When a pallet has been removed from elevator C by transfer units D, D, elevator C may be re-started manually, being stopped again by limit switch L-6 in proper position.

Unstacking operation A loaded pallet carrying a stack of cans is deposited upon roller conveyor G. Motor 86 is started by unstacking push button to actuate elevator B, being stopped by limit switch L4 with pallet supporting members 70 or 71 in position to clear the incoming loaded pallet. Motor 89 of elevator C is then started and runs until stopped by limit switch L-11 with pallet support members 72 or 73 in position to receive a pallet from transfer units D, D. End gate 400 is withdrawn by actuation of pneumatic cylinder 408, and clutch 200, 201 is disengaged by means of handle 204.

Motor 59 driving roller conveyor G is started, moving the loaded pallet into elevator B, being stopped by limit switch L-13 with the loaded pallet properly centered in the elevator. Motor 86 of elevator B is then re-started, raising the loaded pallet until stopped by photoelectric relay L-3 with the top layer of cans at the proper level. This photoelectric relay, since limit switch L-lS is now closed, also actuates thrustor 438, causing auxiliary lip 432 of the outlet chute to be extended. Push bar 310 is then lowered by means of crank 320 to the proper position for engaging the top layer of cans. Motor 218 is then started, causing push bar 310 to be advanced across elevator B, the push bar being carried by forward uprights 246, 246 on carrier plate 240 driven fromchains 250, 250. Since clutch 200, 201 has been disengaged, brake assembly A remains in the closed position, stripper plate 360 remains stationary in its retracted position, and rails 334, 334 remain in their lowered position so that push bar 310 simply moves back and forth in a horizontal path. As push bar 310 advances, it pushes the top layer of cans off the stack between guide rails 290, 292 onto the sloping delivery chute 430. As the push bar 310 returns to its fully retracted position, a lug on drive chain 250 actuates limit switch L-l, stopping motor 218. The operator then removes the sheet of cardboard from the top of the stack. Motor 86 of elevator B is then started by a push button which simultaneously actuates thrustor 438 to withdraw auxiliary lip 432, elevator B continuing to rise until motor 86 is stopped by photoelectric relay L-3, which again actuates thrustor 438 to advance auxiliary lip 432. The elevator has risen a distance of one can height so that the second layer of cans is properly positioned to be removed.

The starting button may then be employed to start motor 218 again and repeat the cycle.

When the last layer of cans has been removed from the pallet, motor 118 is started and lever 130 is moved manually to cause transfer units D, D to engage opposite sides of the empty pallet and transfer it from elevator B to elevator C. Elevator C is then started downwardly, continuing until stopped by photoelectric relay L-7 in position to receive another empty pallet on its upper face.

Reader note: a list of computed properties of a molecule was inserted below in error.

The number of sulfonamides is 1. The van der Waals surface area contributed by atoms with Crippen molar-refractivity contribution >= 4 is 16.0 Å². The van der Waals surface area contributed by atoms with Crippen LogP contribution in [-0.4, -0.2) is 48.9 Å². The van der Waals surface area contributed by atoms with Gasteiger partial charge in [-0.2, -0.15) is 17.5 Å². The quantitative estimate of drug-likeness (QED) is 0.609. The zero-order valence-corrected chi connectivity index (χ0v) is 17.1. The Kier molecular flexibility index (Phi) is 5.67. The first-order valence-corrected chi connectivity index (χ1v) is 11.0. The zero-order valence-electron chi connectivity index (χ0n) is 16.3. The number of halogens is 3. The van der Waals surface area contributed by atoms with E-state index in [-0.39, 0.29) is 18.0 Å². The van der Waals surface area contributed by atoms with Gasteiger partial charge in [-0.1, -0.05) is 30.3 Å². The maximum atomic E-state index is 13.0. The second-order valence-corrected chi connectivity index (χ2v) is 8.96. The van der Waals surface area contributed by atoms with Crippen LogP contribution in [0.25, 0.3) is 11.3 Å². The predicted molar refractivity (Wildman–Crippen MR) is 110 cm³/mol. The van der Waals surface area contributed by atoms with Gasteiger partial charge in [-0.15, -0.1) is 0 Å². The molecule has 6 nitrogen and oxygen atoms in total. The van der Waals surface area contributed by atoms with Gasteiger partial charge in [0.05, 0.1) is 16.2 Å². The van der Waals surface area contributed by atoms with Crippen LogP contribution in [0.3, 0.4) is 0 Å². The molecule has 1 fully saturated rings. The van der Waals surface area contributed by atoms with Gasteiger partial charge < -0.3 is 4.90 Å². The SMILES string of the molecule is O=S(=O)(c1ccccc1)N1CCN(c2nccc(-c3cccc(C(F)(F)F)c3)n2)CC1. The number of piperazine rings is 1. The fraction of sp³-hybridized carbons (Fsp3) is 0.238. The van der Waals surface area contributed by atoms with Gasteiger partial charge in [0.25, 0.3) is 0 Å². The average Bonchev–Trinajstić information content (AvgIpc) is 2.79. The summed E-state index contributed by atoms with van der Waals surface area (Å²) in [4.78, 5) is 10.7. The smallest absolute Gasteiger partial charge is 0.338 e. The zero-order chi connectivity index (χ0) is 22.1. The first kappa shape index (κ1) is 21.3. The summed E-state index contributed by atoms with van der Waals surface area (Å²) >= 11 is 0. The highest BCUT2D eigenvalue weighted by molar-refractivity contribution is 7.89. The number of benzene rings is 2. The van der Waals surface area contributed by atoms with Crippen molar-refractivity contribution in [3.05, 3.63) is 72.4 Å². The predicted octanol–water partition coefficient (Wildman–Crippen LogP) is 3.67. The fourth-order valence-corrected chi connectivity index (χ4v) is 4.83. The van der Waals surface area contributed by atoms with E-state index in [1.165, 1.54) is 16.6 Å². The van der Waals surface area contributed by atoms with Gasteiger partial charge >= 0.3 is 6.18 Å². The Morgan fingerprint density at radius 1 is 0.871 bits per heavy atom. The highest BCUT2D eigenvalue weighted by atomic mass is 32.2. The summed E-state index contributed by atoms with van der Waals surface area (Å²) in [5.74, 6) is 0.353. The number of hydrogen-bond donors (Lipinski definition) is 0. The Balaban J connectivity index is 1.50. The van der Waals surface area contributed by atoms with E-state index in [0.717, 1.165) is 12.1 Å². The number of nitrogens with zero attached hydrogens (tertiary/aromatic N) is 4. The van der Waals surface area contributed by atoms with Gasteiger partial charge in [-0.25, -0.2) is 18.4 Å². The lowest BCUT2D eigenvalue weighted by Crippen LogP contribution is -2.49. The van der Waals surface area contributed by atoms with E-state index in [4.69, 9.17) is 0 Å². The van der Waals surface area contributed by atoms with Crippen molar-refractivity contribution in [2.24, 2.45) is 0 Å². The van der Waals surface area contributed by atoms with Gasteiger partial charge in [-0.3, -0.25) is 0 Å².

A new loaded pallet may then be advanced into elevator B on roller conveyor G as described above.

When elevator C has received a full stack of empty pallets, limit switch L-12 is closed by the descending elevator, cutting out photoelectric relay L-7 and causing the entire stack to be lowered onto chain conveyor F where it contacts limit switch L-17, starting motor 52 which drives conveyor F and conveys the stack of empty pallets out of the elevator.

Although specific embodiments of the invention have been described herein, it is not intended to limit the in vention solely thereto, but to include all of the obvious variations and modifications within the spirit and scope of the appended claims.

I claim:

1. An apparatus for loading articles upon a pallet including feed means for supplying a stream of said articles, pallet support means, a loading member mounted for generally horizontal reciprocating movement over said pallet support means, said loading member receiving said articles from the feed means to carry them over the pallet and including a stop member mounted adjacent its forward edge movable to and from an operative position in which it engages the foremost row of articles upon the loading member and an inoperative position in which it is clear of said articles, means for interrupting said supply stream when the loading member has received a load of articles, means for reciprocating the loading member to and from a position over the pallet, and means for stripping the articles from the loading member to form a layer upon the pallet as the loading member is withdrawn from its position over the pallet, said stripping means including a stripper member mounted over said loading member for reciprocating movement in the same direction as the loading member, means for advancing said stripper member in timed sequence with said loading member to engage the rearmost row of articles on the loading member while the loading member is withdrawn from beneath the load and for retracting the stripper member to its original position, and means for moving the movable stop member to inoperative position while the loading member is being withdrawn and moving it to operative position while the loading member is being advanced.

2. An apparatus as defined in claim 1 comprising in addition means for increasing the spacing between said pallet support means and said loading member by an amount equal to the height of the load after each load is deposited upon the pallet, whereby a stack of articles is formed upon the pallet by the deposit of successive loads.